BUILDING A STATE-OF-THE-ART FACILITY to milk and house 2,500 Holsteins calls for plenty of in-depth planning and research.

For dairyman John Avila, Moses Lake, Wash., that has included annual shopping trips to World Ag Expo to size up his options for equipping his new operation in Washington State’s Columbia Basin.

As a result when the dairy begins operation in March, it will feature milking and manure-handling systems, along with a free-stall barn, that he bought based in large part on the information and advice he gathered at the annual February event in Tulare, Calif. by talking to exhibitors and other dairymen.

Avila has attended just about every World Ag Expo for nearly two decades.

“When building a new dairy, being able to look at the range of equipment made by a variety of companies really helps,” he says. “I don’t know how I would have learned about all the different choices in dairy systems without attending World Ag Expo.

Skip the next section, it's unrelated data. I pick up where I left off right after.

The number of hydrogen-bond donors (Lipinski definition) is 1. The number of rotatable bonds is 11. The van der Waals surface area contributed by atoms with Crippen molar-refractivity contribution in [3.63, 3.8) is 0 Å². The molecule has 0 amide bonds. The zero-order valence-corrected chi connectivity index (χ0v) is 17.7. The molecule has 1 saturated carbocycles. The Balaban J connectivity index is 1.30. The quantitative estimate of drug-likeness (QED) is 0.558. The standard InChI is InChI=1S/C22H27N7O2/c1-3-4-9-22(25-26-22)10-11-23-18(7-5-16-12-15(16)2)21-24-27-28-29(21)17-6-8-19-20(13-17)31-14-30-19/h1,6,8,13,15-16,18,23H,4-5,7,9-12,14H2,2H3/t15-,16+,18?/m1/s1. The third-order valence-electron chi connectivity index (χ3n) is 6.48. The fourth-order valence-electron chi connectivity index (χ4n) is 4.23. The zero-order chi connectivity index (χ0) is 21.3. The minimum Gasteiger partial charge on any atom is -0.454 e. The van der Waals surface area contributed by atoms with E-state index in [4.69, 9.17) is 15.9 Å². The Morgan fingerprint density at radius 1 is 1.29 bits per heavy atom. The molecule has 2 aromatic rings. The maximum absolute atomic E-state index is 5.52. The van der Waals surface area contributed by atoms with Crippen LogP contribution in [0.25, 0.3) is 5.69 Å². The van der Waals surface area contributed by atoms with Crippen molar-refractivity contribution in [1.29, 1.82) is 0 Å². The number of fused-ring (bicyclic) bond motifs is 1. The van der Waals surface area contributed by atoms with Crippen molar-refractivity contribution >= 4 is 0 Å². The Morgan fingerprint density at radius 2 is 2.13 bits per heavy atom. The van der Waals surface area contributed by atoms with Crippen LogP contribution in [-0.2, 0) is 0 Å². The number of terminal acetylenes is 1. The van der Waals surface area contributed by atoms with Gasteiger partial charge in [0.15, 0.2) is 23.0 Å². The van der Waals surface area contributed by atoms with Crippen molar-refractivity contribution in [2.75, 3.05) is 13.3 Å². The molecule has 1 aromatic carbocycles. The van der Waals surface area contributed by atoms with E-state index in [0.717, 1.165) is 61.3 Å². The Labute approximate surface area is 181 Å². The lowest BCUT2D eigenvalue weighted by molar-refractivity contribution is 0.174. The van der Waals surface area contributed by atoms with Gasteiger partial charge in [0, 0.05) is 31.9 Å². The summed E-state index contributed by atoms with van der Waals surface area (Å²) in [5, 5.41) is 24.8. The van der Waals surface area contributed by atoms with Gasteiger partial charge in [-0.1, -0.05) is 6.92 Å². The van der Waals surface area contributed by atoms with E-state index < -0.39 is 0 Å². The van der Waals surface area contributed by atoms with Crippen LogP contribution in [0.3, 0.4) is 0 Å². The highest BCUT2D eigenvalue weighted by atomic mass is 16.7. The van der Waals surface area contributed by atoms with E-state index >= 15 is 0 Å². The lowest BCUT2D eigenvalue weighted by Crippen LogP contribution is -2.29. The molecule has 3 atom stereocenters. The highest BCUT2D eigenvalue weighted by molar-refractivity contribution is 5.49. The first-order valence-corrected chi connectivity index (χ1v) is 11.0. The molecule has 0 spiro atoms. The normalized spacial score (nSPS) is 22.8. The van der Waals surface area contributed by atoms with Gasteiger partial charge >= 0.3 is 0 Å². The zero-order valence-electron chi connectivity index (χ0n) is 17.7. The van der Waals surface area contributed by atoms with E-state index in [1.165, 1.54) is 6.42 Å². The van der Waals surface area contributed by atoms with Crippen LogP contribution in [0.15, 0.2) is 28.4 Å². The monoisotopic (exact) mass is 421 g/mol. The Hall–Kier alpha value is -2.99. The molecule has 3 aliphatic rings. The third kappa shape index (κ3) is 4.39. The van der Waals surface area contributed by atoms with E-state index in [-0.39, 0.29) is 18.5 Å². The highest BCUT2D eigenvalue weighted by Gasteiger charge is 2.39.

“You can go from one booth to the next to get ideas and learn about the features of the different products. I’m amazed at how many times, I’ve thought a certain type of equipment would work for us and then I go to the show and find something that will work even better. This show is the easiest way I know of to get the information I need.”

Avila combined his trips to the World Ag Expo with visits to dairies in the area to gain additional insight into the many equipment alternatives from other milk producers. He also traveled to Minnesota, Oregon and South Dakota to gather information from fellow dairymen.

“I wanted to make sure that the equipment I planned to buy would work the way I wanted it to,” Avila says.

Equipment choices

He began using World Ag Expo to research and evaluate options for equipping the new dairy five years ago when he and his son, Edward, who had recently graduated from college, teamed up to expand the family’s operation. At the time, Avila was milking about 1,400 cows in a parallel double-14 parlor and housing them in a free-stall barn.